It is epic fantasy, Jim, but not as we know it.
I have been looking forward to this book for some time. I really enjoyed Rebecca Roanhorse’s Sixth World books, and was looking forward to seeing what she could do with a more traditional fantasy form. I say “form” and not “setting”, because while Black Sun is absolutely epic fantasy, it has nothing to do with mediaeval Europe. Instead is makes use of the history of North and Central America. Unlike Aliette de Bodard’s Obsidian and Blood series, there is no attempt to reproduce an actual historical setting. Rather the book is more like CT Rwizi’s Scarlet Odyssey in that it creates a fantasy world from non-European inspiration.
The book is centred on the city of Tova which is ruled over by four competing clans: Golden Eagle, Carrion Crow, Winged Serpent and Water Strider. Supposedly holding everything together is a Temple of the Sun and its priestly orders. However, a couple of generations ago the Temple launched an attack on the Crow clan, known as the Night of Knives. Large numbers of Crow people were killed.
The current High Priestess of the Sun, Naranpa, firmly believes that her duty is to keep peace in Tova, and to heal the wounds caused by this massacre. However, she rose to her position due to being a genius astronomer rather than because of her social class, and this causes many people in the Temple whose expectations of privilege have been thwarted to resent her.
Meanwhile, the devotees of the Carrion Crow have not forgotten the massacre. One extreme sect has concocted a plan for revenge by forging a weapon, an avatar of the Crow God. When we first meet him, Serapio is a young boy suffering an incredibly abusive childhood, but his mother’s mad plan succeeds and in the main narrative of the book he is everything she hoped for.
To protect him, Serapio was hidden away in the Obregi Mountains far to the south. He must take ship from the merchant city of Cuecola and reach Tova in time for a major eclipse, at which point the power of the Sun Priests will be at its lowest ebb. Because he is running late, he ends up taking passage on a ship captained by Xiala, a wild and enthusiastically bisexual woman of the Teek people, who live far out in the Crescent Sea.
That gives you the three main characters of the narrative. There are a few others. There’s Abah, the young Golden Eagle noblewoman who constantly schemes against Narapan. There’s Iktan, the High Priest of Knives, who is non-binary and the closest thing Narapan has to an ally. And there’s Okoa, the warrior son of the head of the Crow Clan, who rides a giant battle crow. It is all solid epic fantasy stuff.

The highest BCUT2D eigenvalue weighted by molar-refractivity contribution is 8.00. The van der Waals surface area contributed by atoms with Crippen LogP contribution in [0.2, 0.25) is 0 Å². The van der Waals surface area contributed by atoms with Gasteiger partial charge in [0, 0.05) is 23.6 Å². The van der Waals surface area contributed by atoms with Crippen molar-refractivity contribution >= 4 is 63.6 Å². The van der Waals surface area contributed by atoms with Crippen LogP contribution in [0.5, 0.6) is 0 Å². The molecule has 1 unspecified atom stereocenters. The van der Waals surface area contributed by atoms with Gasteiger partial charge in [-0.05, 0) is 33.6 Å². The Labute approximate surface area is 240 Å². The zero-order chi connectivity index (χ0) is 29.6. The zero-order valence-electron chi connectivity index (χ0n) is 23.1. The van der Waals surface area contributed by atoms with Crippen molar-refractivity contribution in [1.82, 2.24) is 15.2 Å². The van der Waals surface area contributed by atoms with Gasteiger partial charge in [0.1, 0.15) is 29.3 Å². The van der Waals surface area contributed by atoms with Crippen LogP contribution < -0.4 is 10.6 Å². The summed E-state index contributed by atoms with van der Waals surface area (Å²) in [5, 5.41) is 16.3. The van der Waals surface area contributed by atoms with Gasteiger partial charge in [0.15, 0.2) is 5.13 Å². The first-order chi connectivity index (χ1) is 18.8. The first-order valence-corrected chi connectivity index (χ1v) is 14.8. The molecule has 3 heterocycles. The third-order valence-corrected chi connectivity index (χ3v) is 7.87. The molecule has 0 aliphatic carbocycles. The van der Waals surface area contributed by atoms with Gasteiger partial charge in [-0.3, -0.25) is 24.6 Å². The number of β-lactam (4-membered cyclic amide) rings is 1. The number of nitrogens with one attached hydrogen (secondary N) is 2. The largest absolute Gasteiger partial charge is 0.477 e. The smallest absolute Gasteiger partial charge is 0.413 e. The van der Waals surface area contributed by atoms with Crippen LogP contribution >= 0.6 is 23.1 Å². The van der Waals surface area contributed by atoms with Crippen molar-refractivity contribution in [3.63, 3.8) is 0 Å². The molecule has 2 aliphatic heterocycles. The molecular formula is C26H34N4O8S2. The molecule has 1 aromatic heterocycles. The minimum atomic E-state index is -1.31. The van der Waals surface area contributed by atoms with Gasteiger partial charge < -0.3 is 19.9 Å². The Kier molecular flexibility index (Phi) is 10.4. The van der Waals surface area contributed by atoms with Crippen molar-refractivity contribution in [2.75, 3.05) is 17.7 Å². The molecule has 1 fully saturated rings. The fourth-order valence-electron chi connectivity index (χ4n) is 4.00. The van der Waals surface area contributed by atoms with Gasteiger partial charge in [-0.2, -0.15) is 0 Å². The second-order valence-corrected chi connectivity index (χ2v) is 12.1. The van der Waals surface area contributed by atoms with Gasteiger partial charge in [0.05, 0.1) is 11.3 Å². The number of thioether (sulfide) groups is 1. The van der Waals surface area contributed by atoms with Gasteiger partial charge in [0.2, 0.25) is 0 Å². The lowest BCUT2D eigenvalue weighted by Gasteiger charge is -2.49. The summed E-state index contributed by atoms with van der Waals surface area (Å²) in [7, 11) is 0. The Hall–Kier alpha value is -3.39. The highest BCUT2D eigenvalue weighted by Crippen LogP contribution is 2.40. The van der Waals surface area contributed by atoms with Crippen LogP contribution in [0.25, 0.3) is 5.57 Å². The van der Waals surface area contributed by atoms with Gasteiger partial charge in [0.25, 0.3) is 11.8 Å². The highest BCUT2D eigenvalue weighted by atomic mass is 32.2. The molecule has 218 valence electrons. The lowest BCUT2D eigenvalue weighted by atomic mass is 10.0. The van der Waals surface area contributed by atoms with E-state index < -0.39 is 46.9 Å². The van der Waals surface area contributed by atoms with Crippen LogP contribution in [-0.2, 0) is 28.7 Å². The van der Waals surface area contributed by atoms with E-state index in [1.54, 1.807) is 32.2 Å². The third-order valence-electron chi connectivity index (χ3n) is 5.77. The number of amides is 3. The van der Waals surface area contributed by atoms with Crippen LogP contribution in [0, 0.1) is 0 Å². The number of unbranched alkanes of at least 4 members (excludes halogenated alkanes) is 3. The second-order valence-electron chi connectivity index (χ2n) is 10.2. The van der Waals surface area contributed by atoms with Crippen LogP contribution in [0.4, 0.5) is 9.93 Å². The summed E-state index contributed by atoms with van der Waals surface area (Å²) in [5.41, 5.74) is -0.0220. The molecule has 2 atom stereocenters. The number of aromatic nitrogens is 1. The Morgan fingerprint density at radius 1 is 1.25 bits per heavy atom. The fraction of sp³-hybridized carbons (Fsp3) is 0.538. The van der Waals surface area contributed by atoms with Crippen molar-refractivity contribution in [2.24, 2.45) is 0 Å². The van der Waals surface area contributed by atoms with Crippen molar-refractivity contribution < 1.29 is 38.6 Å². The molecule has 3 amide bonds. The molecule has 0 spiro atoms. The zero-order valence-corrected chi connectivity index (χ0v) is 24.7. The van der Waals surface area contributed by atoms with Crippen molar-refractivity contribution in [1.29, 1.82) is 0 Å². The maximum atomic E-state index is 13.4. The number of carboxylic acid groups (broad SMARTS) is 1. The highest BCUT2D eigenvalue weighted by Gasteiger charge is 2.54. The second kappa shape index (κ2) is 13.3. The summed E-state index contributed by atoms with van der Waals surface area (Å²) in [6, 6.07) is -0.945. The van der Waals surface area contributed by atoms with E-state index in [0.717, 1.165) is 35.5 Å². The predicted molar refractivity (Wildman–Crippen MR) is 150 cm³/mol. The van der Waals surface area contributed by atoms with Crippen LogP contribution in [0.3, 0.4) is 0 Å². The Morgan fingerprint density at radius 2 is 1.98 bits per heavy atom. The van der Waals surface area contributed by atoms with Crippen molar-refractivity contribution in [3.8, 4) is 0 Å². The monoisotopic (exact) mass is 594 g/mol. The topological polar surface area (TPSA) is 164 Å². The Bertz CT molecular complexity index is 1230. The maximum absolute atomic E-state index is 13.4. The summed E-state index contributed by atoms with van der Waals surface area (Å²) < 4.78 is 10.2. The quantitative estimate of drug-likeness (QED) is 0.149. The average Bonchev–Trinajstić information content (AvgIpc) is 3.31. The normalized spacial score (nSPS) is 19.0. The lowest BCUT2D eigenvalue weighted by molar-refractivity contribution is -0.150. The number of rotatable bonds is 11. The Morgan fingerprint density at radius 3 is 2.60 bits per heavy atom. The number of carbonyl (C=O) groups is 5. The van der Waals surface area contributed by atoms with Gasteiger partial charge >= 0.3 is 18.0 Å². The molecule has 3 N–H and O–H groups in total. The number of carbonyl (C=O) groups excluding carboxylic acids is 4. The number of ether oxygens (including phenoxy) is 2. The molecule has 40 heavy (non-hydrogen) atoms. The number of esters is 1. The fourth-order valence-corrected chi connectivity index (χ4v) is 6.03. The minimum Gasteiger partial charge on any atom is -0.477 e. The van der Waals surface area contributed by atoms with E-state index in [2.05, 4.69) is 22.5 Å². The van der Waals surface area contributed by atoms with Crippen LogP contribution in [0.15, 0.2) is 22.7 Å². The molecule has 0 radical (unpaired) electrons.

Roanhorse knows exactly what she is doing with the form, though if her Acknowledgements are to be believed she had to learn a lot of it from her editor, Joe Monti. Fantasy fans should lap it up, and be clamouring for book two. It does, of course, end on something of a cliffhanger, and there’s plenty of the world left to explore, so I’m looking forward to subsequent books. As is the way of such things, being merely a part of a much longer story will hamper Black Sun come awards season, but shouldn’t hold it back sales-wise. I’m delighted to see that a UK edition will finally appear in January (and despair at the fact that Simon and Schuster initially thought that UK readers would not be interested in it).
Of course with such things readers will be interested in the inspiration for the fantasy world. Black Sun is set in the lands surrounding the Crescent Sea, or the Gulf of Mexico as we know it. The Obregi Mountains are the uplands of central Mexico, and Cuecola is Chichen Itza. The Teek live far out in the Caribbean, though they have some Polynesian influences. The most audacious adaption is Tova itself, which is based on Cahokia, a large city on the Mississippi near St. Louis which, in the 11th Century, boasted a population of up to 30,000 people. I think that’s bigger than any European city of the time, and bigger than Timbuktu at the height of the Mali Empire. Constantinople was much bigger, of course. There’s an article about Cahokia and the people who built it, written by Annalee Newitz, here. The city will also feature in Newitz’s non-fiction book, Four Lost Cities, forthcoming in March next year.
Back with Black Sun, however, it is a fine piece of epic fantasy, with a stunning John Picacio cover. It is already getting rave reviews, so my voice isn’t going to add much, but I did love it, and I hope you will too.
Title: Black Sun
By: Rebecca Roanhorse
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